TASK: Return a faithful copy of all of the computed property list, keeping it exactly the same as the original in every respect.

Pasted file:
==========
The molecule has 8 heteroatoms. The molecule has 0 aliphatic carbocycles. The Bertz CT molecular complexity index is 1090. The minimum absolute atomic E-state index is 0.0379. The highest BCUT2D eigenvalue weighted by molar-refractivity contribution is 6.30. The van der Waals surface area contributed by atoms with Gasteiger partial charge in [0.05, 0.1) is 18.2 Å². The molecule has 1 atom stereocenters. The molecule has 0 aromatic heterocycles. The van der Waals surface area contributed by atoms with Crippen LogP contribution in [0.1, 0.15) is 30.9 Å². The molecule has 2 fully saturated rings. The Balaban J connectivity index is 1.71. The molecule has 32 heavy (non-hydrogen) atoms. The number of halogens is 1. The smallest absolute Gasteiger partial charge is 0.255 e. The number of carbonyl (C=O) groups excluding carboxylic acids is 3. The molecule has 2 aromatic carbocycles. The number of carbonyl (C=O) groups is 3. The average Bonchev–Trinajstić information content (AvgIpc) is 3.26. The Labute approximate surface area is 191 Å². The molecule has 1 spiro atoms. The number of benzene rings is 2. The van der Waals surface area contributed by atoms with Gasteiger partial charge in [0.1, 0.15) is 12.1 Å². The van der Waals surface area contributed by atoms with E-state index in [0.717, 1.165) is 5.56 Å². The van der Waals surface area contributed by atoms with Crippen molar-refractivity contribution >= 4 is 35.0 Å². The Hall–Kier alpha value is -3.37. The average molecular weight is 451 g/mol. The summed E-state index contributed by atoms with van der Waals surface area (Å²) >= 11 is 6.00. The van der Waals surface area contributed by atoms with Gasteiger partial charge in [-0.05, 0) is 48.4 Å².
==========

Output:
The molecule has 8 heteroatoms. The molecule has 0 aliphatic carbocycles. The Bertz CT molecular complexity index is 1090. The minimum absolute atomic E-state index is 0.0379. The highest BCUT2D eigenvalue weighted by molar-refractivity contribution is 6.30. The van der Waals surface area contributed by atoms with Gasteiger partial charge in [0.05, 0.1) is 18.2 Å². The molecule has 1 atom stereocenters. The molecule has 0 aromatic heterocycles. The van der Waals surface area contributed by atoms with Crippen LogP contribution in [0.1, 0.15) is 30.9 Å². The molecule has 2 fully saturated rings. The Balaban J connectivity index is 1.71. The molecule has 32 heavy (non-hydrogen) atoms. The number of halogens is 1. The smallest absolute Gasteiger partial charge is 0.255 e. The number of carbonyl (C=O) groups excluding carboxylic acids is 3. The molecule has 2 aromatic carbocycles. The number of carbonyl (C=O) groups is 3. The average Bonchev–Trinajstić information content (AvgIpc) is 3.26. The Labute approximate surface area is 191 Å². The molecule has 1 spiro atoms. The number of benzene rings is 2. The van der Waals surface area contributed by atoms with Gasteiger partial charge in [0.1, 0.15) is 12.1 Å². The van der Waals surface area contributed by atoms with E-state index in [0.717, 1.165) is 5.56 Å². The van der Waals surface area contributed by atoms with Crippen molar-refractivity contribution >= 4 is 35.0 Å². The Hall–Kier alpha value is -3.37. The average molecular weight is 451 g/mol. The summed E-state index contributed by atoms with van der Waals surface area (Å²) >= 11 is 6.00. The van der Waals surface area contributed by atoms with Gasteiger partial charge in [-0.05, 0) is 48.4 Å².